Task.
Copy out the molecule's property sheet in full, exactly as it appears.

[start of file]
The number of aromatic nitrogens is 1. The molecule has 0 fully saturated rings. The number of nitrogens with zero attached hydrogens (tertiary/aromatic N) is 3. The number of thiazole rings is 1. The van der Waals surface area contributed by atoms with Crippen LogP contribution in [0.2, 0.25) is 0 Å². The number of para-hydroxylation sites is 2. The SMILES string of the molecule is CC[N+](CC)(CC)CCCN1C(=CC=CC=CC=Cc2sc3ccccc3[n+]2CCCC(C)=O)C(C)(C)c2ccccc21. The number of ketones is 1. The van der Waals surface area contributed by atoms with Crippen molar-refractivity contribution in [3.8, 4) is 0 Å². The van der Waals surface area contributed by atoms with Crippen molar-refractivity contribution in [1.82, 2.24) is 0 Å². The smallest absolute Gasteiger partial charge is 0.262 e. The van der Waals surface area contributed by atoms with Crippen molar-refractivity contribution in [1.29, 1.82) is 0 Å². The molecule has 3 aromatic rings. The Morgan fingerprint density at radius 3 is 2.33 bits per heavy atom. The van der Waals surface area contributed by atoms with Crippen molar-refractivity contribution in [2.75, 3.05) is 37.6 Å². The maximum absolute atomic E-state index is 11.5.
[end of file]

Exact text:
The number of aromatic nitrogens is 1. The molecule has 0 fully saturated rings. The number of nitrogens with zero attached hydrogens (tertiary/aromatic N) is 3. The number of thiazole rings is 1. The van der Waals surface area contributed by atoms with Crippen LogP contribution in [0.2, 0.25) is 0 Å². The number of para-hydroxylation sites is 2. The SMILES string of the molecule is CC[N+](CC)(CC)CCCN1C(=CC=CC=CC=Cc2sc3ccccc3[n+]2CCCC(C)=O)C(C)(C)c2ccccc21. The number of ketones is 1. The van der Waals surface area contributed by atoms with Crippen molar-refractivity contribution in [3.8, 4) is 0 Å². The van der Waals surface area contributed by atoms with Crippen molar-refractivity contribution in [1.82, 2.24) is 0 Å². The smallest absolute Gasteiger partial charge is 0.262 e. The van der Waals surface area contributed by atoms with Crippen molar-refractivity contribution in [1.29, 1.82) is 0 Å². The molecule has 3 aromatic rings. The Morgan fingerprint density at radius 3 is 2.33 bits per heavy atom. The van der Waals surface area contributed by atoms with Crippen molar-refractivity contribution in [2.75, 3.05) is 37.6 Å². The maximum absolute atomic E-state index is 11.5.